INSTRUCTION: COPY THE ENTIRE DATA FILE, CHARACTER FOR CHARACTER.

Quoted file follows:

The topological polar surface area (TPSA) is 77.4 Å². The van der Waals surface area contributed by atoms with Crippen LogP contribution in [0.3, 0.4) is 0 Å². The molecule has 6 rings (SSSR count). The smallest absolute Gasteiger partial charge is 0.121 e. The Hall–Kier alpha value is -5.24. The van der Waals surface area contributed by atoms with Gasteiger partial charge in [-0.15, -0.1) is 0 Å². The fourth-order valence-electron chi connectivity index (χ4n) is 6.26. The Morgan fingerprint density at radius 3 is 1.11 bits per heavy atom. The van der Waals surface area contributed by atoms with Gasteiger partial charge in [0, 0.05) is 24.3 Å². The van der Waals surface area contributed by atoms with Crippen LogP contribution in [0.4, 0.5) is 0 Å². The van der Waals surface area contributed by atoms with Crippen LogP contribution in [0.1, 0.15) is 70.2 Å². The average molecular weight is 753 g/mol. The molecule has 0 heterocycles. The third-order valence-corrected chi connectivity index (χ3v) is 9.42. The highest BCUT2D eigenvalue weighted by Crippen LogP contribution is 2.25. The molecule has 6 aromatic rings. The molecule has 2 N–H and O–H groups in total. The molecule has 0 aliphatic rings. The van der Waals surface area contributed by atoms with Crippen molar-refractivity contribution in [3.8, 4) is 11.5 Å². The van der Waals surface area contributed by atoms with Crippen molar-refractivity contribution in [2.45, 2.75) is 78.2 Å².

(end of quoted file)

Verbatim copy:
The topological polar surface area (TPSA) is 77.4 Å². The van der Waals surface area contributed by atoms with Crippen LogP contribution in [0.3, 0.4) is 0 Å². The molecule has 6 rings (SSSR count). The smallest absolute Gasteiger partial charge is 0.121 e. The Hall–Kier alpha value is -5.24. The van der Waals surface area contributed by atoms with Gasteiger partial charge in [-0.15, -0.1) is 0 Å². The fourth-order valence-electron chi connectivity index (χ4n) is 6.26. The Morgan fingerprint density at radius 3 is 1.11 bits per heavy atom. The van der Waals surface area contributed by atoms with Gasteiger partial charge in [0, 0.05) is 24.3 Å². The van der Waals surface area contributed by atoms with Crippen LogP contribution in [0.4, 0.5) is 0 Å². The van der Waals surface area contributed by atoms with Crippen LogP contribution in [0.1, 0.15) is 70.2 Å². The average molecular weight is 753 g/mol. The molecule has 0 heterocycles. The third-order valence-corrected chi connectivity index (χ3v) is 9.42. The highest BCUT2D eigenvalue weighted by Crippen LogP contribution is 2.25. The molecule has 6 aromatic rings. The molecule has 2 N–H and O–H groups in total. The molecule has 0 aliphatic rings. The van der Waals surface area contributed by atoms with Crippen molar-refractivity contribution in [3.8, 4) is 11.5 Å². The van der Waals surface area contributed by atoms with Crippen molar-refractivity contribution in [2.45, 2.75) is 78.2 Å².